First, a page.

The coefficient of emissivity may vary widely for different materials. Generally, metals and alloys of the types from which X-ray targets 10 are made have emissivities of from about 0.1 to about 0.3. Certain materials have emissivities in excess of about 0.7 (70 percent). As a consequence, an X-ray target coated with an adhering coating which includes highly emissive material is capable of radiatively dissipating much more heat without requiring an unacceptable temperature rise in X-ray target 10 than is possible without the coating.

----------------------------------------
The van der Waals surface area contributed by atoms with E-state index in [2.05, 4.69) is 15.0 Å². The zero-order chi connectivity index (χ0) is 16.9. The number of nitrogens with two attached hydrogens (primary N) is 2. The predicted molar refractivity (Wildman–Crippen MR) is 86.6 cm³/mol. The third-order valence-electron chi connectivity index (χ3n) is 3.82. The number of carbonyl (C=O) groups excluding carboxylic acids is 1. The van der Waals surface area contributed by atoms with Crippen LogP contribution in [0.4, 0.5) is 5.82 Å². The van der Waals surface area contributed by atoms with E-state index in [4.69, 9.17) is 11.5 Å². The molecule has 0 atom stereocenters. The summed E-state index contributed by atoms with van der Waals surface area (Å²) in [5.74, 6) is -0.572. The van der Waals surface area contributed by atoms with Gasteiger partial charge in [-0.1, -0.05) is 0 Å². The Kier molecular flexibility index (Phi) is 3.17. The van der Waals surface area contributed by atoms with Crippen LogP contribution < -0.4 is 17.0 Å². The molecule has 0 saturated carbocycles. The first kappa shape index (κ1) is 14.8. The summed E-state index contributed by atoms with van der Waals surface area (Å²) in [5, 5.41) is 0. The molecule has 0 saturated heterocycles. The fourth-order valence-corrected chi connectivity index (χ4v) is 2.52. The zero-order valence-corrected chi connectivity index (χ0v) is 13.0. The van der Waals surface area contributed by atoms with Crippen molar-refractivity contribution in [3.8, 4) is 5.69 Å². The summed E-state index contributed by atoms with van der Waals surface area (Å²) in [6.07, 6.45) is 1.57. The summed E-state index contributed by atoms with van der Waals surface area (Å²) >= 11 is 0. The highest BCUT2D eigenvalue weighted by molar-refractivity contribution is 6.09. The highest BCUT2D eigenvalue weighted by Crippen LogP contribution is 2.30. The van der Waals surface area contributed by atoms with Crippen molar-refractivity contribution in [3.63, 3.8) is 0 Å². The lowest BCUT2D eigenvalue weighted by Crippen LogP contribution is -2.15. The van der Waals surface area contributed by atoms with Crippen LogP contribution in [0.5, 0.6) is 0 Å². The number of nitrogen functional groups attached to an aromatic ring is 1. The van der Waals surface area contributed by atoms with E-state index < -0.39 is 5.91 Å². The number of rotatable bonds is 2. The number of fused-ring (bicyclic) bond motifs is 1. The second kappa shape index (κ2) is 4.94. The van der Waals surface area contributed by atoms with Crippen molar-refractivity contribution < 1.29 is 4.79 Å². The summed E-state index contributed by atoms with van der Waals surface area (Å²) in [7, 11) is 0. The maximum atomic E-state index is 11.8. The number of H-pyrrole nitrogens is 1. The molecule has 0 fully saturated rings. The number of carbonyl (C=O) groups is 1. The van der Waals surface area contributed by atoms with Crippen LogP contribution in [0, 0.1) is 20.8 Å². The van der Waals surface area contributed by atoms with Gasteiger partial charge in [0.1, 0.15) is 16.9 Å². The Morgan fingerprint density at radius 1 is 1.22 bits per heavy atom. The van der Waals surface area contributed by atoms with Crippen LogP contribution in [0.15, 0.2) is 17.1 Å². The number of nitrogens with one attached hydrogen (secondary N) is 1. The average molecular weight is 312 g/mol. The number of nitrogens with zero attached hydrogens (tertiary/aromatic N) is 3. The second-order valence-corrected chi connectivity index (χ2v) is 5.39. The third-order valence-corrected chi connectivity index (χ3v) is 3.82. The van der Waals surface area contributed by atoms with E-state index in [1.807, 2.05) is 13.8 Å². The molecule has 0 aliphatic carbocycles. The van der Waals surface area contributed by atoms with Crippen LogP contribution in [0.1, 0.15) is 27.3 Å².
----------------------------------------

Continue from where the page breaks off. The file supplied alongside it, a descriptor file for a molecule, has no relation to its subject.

Referring now to FIG. 2, X-ray target 10 includes a substrate 14 having an emissive coating 16 thereon. In the prior art, emissive coating 16 is formed by mixing and sintering from about 4 to about 8 mole percent calcium oxide with from about 96 to about 92 mole percent zirconium dioxide at a temperature of about 2000 degrees C. to produce a sintered ceramic mass (not shown) which is ground and screened to obtain a powder having a particle size range of from about 10 to about 37 micrometers. This powder is mechanically mixed with a suitable amount of titanium dioxide applied by conventional techniques such as, for example, plasma spraying, onto substrate 14 to a thickness of from about 1.0 to about 1.5 mils and is then baked to melt the powder into a smooth adherent coating. This material requires a baking temperature of about 1640 degrees C. for about 45 minutes in a vacuum of from about 10 -6 Torr. As a result of gas generation at the interface resulting from reduction of titanium dioxide, among other possible causes, the coating adhesion, or bond strength, is about 1000 PSI. The coefficient of emissivity of the coating is about 0.75.